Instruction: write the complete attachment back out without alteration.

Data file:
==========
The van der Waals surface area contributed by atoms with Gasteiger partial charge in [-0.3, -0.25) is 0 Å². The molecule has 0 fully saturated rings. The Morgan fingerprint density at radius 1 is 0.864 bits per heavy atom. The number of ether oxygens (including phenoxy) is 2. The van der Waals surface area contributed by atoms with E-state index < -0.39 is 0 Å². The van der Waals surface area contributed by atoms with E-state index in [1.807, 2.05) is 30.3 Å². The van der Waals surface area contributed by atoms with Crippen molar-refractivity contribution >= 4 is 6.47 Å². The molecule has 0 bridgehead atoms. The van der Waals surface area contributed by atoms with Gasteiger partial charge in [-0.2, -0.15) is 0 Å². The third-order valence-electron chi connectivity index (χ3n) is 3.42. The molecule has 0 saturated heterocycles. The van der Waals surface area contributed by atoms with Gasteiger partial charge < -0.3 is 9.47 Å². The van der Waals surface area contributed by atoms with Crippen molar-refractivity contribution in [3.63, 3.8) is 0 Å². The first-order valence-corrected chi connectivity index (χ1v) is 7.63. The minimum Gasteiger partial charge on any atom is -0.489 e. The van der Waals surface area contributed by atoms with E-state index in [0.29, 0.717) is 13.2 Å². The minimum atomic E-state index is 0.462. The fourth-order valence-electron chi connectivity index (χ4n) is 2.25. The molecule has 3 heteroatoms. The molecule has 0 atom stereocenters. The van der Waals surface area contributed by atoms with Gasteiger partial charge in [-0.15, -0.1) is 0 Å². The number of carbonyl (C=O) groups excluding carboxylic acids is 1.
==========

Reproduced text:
The van der Waals surface area contributed by atoms with Gasteiger partial charge in [-0.3, -0.25) is 0 Å². The molecule has 0 fully saturated rings. The Morgan fingerprint density at radius 1 is 0.864 bits per heavy atom. The number of ether oxygens (including phenoxy) is 2. The van der Waals surface area contributed by atoms with E-state index < -0.39 is 0 Å². The van der Waals surface area contributed by atoms with E-state index in [1.807, 2.05) is 30.3 Å². The van der Waals surface area contributed by atoms with Crippen molar-refractivity contribution >= 4 is 6.47 Å². The molecule has 0 bridgehead atoms. The van der Waals surface area contributed by atoms with Gasteiger partial charge in [-0.2, -0.15) is 0 Å². The third-order valence-electron chi connectivity index (χ3n) is 3.42. The molecule has 0 saturated heterocycles. The van der Waals surface area contributed by atoms with Gasteiger partial charge < -0.3 is 9.47 Å². The van der Waals surface area contributed by atoms with Crippen molar-refractivity contribution in [3.63, 3.8) is 0 Å². The first-order valence-corrected chi connectivity index (χ1v) is 7.63. The minimum Gasteiger partial charge on any atom is -0.489 e. The van der Waals surface area contributed by atoms with E-state index in [0.29, 0.717) is 13.2 Å². The minimum atomic E-state index is 0.462. The fourth-order valence-electron chi connectivity index (χ4n) is 2.25. The molecule has 3 heteroatoms. The molecule has 0 atom stereocenters. The van der Waals surface area contributed by atoms with Gasteiger partial charge in [-0.15, -0.1) is 0 Å². The number of carbonyl (C=O) groups excluding carboxylic acids is 1.